Suspicious minds change over Elvis
School chiefs have reversed a decision to ban a musical featuring Elvis Presley songs that was deemed too sexy.
A parent had complained about the drama All Shook Up, which prompted the decision to cancel the show at Herriman High School in Utah.
But the decision was reversed on Thursday night by administrators at the high school south of Salt Lake City, who received permission from the copyright owners of All Shook Up to edit some of The King's songs and make scene changes in the American jukebox musical that borrows from Shakespeare.
"The show will go on," said Sandy Riesgraf, a spokeswoman for the Jordan School District. "Our biggest concern early on, we wanted to make some changes to keep the play within community values. It's a win-win for all of us."
Presley warbles about a sweetheart whose "lips are like a volcano that's hot" in his song from 1957. "I'm proud to say she's my buttercup. I'm in love. I'm all shook up."
His song lyrics, together with a scene suggesting cross-dressing, were deemed offensive by a person the school is refusing to identify. Some parents said the school gave in too easily at the start. "I'm at a loss," Jill Fishback, whose daughter worked on the production, told The Salt Lake Tribune. "They're singing Elvis songs. A girl dresses up as a boy and kisses a boy. ... It's not promoting homosexuality. It was supposed to be a farce."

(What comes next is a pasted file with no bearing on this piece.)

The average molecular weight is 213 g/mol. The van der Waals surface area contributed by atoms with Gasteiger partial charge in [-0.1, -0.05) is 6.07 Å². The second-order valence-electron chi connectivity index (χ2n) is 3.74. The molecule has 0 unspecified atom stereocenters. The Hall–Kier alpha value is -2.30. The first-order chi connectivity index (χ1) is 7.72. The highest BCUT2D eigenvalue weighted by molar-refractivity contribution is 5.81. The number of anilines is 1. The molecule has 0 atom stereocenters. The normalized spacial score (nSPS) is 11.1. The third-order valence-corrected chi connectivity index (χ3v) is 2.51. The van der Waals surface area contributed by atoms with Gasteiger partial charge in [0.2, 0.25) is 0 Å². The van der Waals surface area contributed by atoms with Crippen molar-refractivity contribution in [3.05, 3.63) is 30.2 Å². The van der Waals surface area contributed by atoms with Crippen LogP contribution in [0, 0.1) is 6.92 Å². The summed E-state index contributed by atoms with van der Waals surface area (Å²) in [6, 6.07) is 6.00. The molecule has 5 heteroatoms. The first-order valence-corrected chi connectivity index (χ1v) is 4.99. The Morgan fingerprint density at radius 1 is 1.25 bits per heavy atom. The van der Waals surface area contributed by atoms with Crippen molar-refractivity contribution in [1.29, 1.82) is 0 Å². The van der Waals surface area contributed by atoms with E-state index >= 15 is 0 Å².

All Shook Up brings a modern twist to Shakespeare's Twelfth Night, which portrays a female castaway who dresses as a boy to evade detection in ancient southern Europe, said Martine Green-Rogers, a theatre fellow at the University of Utah. "There's a misunderstanding about the plot of the play," Ms Green-Rogers said. "It happens a lot in theatre. Artists push boundaries."
The female castaway dresses as a boy as cover to wander about, but reveals herself as she falls in love with a young man. "By that time, the genders have been righted," Ms Green-Rogers said. "The audience knows it's not a homosexual relationship."
Nonetheless, Herriman High School will make some scene changes to the musical version of the Shakespeare play. "We weren't asking for a lot. It will not change the intent of the play. They gave us their blessing," Ms Riesgraf said of the musical's producers.
The production is back on for a February run.
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